Beijing responds to Blinken: if the US agreed there is only one China, it cannot talk of Taiwan ‘invasion’

  • Foreign ministry spokesman Wang Wenbin says, ‘ If Taiwan is part of China, what’s the point of saying the mainland ‘invades’ Taiwan?’
  • US Secretary of State told the Senate Foreign Relations Committee the US promised support for self-ruled Taiwan to build asymmetric defence capabilities

Any talk of mainland China “invading” Taiwan is invalid because the one-China policy states that “Taiwan is part of China”, the foreign ministry in Beijing has said in response to comments by the US Secretary of State.

“The United States recognised the People’s Republic of China as the sole legal government of China, and it acknowledged the Chinese nationals’ position that there is but one China, and Taiwan is part of China,” foreign ministry spokesman Wang Wenbin told a regular press briefing on Wednesday.

He was referring to three joint communiques signed by Beijing and Washington in late 1970s and early 1980s on the Taiwan issue.

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“The US government did not challenge that position. If Taiwan is part of China, what’s the point of talking about the mainland ‘invading’ Taiwan?” Wang said.

Wang’s comment followed an apperance by the US Secretary of State Antony Blinken’s before the Senate foreign relations committee, where he promised Washington would help Taiwan build up its asymmetric defence capabilities to deter a potential attack by the mainland.

Blinken said the current administration was “determined to make sure that [Taiwan] has all necessary means to defend itself against any potential aggression, including unilateral action by China, to disrupt the status quo that’s been in place now for many decades”.

It followed the approval of a US$95 million weapons deal to Taiwan this month, the third since Biden took office in January last year. The other two arms proposals worth US$850 million include support services for Patriot systems, 40 new M109 Howitzer systems and other vehicles, weapons, parts and services.

Beijing sees Taiwan as a renegade province and has not renounced the use of force to reunite it with the mainland.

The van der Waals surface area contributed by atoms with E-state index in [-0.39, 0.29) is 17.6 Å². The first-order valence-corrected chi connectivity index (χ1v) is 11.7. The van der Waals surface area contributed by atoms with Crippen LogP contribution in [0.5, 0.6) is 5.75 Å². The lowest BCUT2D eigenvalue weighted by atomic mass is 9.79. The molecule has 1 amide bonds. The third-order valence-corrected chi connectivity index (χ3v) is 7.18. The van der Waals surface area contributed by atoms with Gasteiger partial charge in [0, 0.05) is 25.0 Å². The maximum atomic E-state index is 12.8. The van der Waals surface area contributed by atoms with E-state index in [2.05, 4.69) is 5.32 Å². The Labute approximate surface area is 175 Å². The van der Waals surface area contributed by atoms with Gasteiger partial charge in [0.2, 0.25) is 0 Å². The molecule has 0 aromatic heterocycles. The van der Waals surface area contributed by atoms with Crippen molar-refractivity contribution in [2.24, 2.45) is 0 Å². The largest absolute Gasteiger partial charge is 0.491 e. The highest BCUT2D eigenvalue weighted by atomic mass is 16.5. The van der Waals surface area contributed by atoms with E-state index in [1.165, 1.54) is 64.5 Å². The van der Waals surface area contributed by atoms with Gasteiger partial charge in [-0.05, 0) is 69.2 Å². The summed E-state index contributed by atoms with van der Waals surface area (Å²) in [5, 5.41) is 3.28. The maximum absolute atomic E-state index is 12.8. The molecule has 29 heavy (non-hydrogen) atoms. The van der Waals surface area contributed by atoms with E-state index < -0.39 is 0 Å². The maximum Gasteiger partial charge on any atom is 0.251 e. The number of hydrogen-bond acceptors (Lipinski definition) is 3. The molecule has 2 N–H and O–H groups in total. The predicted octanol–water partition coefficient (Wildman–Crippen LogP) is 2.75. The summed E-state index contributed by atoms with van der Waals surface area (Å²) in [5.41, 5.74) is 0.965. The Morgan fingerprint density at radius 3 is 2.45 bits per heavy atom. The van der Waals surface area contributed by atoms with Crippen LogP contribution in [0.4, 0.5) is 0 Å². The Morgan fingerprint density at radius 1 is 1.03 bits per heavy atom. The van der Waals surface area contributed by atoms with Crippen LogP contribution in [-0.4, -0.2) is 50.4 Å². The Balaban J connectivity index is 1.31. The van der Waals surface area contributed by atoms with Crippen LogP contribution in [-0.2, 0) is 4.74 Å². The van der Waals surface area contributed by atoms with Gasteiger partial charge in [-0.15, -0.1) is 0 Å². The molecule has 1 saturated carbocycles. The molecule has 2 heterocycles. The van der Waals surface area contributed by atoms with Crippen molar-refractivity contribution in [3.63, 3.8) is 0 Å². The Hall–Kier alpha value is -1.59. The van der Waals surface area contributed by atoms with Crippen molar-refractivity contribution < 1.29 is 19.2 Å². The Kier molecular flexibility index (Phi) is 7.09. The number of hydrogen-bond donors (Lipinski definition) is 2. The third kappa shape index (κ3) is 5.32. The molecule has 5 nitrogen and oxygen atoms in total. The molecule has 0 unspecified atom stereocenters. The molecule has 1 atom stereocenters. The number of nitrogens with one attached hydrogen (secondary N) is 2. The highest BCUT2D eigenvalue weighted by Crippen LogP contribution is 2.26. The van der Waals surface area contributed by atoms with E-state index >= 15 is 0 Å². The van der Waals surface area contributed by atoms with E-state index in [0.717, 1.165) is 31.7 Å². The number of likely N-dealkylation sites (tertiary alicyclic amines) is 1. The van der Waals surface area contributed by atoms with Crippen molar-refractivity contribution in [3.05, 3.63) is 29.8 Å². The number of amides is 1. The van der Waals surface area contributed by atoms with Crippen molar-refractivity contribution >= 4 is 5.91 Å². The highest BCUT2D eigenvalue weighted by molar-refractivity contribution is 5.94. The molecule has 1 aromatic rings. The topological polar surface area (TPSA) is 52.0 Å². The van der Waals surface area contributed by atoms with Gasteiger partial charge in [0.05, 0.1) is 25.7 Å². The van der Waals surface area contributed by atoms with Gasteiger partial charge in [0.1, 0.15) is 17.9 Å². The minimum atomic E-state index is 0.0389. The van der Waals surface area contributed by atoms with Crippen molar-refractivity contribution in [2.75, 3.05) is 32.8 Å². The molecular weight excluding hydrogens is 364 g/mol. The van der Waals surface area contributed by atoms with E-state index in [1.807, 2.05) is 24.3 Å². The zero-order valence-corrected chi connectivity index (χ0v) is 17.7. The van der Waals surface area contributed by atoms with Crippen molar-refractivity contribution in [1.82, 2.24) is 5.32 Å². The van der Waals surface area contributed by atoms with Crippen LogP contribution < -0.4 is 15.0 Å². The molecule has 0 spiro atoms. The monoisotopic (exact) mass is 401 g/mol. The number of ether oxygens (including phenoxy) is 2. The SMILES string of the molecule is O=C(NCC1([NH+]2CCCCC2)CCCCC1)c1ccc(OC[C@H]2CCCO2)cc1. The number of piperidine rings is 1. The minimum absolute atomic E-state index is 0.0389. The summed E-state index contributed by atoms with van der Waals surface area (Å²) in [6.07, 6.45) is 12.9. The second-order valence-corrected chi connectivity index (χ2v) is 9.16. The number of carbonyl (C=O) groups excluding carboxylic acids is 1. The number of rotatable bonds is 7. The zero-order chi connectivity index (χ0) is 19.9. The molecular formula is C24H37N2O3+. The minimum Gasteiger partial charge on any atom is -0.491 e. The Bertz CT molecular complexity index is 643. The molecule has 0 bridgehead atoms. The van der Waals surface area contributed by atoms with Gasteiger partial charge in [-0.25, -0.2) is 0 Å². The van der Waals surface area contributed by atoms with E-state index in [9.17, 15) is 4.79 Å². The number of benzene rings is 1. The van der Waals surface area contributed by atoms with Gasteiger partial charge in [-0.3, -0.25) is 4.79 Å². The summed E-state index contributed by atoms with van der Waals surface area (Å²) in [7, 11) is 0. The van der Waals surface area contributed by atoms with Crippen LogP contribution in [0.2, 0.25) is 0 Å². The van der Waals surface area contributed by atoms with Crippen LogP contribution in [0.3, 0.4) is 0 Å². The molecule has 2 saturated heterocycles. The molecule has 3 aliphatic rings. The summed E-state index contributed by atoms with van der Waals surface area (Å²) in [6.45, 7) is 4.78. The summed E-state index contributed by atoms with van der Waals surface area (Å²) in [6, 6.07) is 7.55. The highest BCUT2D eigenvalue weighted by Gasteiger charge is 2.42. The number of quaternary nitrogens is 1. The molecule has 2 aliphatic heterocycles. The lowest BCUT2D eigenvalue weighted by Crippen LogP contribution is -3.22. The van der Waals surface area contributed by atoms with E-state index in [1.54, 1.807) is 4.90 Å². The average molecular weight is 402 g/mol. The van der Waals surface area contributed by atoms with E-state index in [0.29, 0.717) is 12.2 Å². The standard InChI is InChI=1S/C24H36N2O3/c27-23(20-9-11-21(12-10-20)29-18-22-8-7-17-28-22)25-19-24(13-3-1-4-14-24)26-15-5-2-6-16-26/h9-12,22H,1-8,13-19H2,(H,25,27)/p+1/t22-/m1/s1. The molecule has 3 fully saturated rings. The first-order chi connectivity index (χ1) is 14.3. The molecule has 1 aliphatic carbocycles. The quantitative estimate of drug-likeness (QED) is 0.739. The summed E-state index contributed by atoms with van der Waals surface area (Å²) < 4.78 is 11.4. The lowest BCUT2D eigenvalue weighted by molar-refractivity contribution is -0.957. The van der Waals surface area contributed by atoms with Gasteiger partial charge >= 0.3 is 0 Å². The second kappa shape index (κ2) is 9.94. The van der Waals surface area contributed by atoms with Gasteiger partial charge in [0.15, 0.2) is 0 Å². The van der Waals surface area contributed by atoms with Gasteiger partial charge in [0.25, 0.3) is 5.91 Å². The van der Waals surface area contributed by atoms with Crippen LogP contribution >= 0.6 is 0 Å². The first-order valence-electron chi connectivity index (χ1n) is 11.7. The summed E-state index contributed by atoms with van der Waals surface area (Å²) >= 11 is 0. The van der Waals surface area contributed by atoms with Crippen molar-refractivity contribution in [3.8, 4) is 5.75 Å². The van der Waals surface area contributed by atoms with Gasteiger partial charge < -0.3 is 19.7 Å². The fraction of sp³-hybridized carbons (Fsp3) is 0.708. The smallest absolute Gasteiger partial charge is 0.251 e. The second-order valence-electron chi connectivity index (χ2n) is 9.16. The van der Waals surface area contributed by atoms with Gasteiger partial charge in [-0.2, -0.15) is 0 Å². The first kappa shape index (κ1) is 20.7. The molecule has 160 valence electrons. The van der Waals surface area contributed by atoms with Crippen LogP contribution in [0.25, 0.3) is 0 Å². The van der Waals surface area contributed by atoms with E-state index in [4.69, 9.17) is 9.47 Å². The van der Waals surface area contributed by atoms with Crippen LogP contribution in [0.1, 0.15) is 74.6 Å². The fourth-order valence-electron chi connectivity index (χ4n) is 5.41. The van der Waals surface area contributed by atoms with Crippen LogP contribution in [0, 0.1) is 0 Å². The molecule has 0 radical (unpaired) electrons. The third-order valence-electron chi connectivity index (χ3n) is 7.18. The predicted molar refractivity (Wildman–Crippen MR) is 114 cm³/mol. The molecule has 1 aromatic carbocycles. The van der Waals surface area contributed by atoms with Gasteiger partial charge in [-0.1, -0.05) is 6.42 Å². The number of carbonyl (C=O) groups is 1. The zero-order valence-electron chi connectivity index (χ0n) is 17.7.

“We deplore and strongly oppose Blinken’s stance [in support of Taiwan],” Wang said, adding that if the US reneged on commitments under the three joint communiques, it would push Taiwan into “dangerous waters” and it would pay an “unbearable cost”.

“The US shall not underestimate the strong resolve, determination and capability of the 1.4 billion Chinese people in defending national sovereignty and territorial integrity,” Wang said.

Is the US set to change policy of ambiguity on Taiwan?

Washington has long maintained strategic ambiguity on the Taiwan issue, but since Russia invaded Ukraine on February 24 and coinciding with concerns about a possible attack by the People’s Liberation Army, there have been increasing calls to change that stance.

The Taiwan situation arose from the civil war between the Chinese Communist Party and the Kuomintang-ruled Republic of China (ROC), which was suspended in 1949 with the establishment of the People’s Republic of China (PRC).

In 1979, the US decided to cut formal ties with KMT-held Taipei and switched official diplomatic relations to Beijing, as Washington looked to counter the Soviet Union during the Cold War.

Besides the three joint communiques with Beijing, then-president Jimmy Carter also signed the Taiwan Relations Act, which acknowledged the one-China policy without defining whether the PRC or ROC represented “China”, but specifying that the US should supply arms to help the island defend itself.

Author: Minnie Chan, SCMP

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